Photo: Michele Koppes

Photo: Michele Koppes

Research Projects

Assessing the Impact of Climate and Ocean Changes on Glacier Mass Balance

 The recent recognition of dramatic ice loss in the polar regions underscores the importance of outlet glacier dynamics on the overall stability of ice sheets. Ice loss from the Greenland Ice Sheet tripled from 1996 to 2007, and over half of that loss was caused by an acceleration of the outlet glaciers. Accelerated surface melting and synchronous retreat due to warmer air temperatures has been well documented in Greenland, yet we still know very little about rates of submarine melting and how these may be influencing retreat, mainly because investigating the marine realm of many glaciers is difficult. We collaborate with researchers at UBC, in the US, and in Chile to combine geophysical observations with spatial analysis and numerical models of ice-ocean and ice-climate interactions, by collecting oceanographic data in both temperate and polar fjords to define fjord circulation patterns and determine melting rates. Subaqueous melting is compared with the results with surface mass balance measurements and climate models to achieve new insights into a) the role of ice-ocean interactions in outlet glacial systems and their impact on the mass balance of the ice masses that feed them, and b) the role of regional moisture and temperature variability on glacier health.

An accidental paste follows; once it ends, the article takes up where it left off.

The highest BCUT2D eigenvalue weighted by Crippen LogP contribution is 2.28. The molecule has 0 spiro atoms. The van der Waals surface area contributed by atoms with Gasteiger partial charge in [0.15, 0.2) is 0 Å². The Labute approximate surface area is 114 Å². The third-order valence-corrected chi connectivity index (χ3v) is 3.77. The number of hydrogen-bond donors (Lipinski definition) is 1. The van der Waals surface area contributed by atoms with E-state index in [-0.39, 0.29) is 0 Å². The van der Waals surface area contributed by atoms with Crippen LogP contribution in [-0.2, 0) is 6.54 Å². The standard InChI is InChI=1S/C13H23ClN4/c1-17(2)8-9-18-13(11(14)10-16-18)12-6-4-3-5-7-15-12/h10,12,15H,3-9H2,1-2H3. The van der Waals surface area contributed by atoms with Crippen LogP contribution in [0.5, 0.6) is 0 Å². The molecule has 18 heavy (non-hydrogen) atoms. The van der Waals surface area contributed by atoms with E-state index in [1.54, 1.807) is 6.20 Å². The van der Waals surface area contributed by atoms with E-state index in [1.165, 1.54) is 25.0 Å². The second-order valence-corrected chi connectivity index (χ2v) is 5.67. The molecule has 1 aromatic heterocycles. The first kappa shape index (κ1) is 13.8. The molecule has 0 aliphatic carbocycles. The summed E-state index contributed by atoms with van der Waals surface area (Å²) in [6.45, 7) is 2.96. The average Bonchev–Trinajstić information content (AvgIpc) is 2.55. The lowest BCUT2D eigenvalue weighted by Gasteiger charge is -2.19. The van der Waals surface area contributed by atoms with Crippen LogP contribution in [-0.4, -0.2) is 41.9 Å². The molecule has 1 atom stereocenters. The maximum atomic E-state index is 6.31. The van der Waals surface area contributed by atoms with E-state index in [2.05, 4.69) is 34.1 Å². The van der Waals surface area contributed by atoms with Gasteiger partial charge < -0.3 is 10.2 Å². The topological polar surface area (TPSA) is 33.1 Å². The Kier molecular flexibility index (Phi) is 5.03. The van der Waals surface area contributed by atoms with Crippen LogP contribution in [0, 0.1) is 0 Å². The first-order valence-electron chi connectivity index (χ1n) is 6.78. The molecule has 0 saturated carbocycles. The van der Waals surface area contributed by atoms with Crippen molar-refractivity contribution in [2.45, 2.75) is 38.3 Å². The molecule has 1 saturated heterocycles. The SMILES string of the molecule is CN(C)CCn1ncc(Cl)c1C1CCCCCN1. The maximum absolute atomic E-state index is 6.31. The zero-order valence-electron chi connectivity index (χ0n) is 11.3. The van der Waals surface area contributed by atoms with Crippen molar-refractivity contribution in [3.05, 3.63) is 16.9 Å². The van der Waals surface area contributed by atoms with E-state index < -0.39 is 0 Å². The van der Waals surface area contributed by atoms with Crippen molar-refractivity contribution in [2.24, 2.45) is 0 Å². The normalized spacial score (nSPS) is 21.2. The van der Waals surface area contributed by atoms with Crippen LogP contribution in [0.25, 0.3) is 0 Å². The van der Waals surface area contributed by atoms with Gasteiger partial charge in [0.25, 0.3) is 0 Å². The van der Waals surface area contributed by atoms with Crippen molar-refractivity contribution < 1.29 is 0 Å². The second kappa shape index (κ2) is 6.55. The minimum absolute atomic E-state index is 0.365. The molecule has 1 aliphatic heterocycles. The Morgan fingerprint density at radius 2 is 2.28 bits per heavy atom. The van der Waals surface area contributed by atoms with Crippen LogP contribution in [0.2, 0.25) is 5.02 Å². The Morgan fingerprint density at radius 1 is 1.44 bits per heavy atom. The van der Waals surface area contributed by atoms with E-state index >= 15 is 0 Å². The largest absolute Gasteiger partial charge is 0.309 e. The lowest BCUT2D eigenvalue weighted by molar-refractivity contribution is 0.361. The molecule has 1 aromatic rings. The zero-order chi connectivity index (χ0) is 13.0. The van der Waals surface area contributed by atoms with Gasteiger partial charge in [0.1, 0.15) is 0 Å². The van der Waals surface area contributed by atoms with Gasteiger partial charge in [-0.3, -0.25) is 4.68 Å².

Identifying the Signatures of Climatic Change in Glaciated Landscapes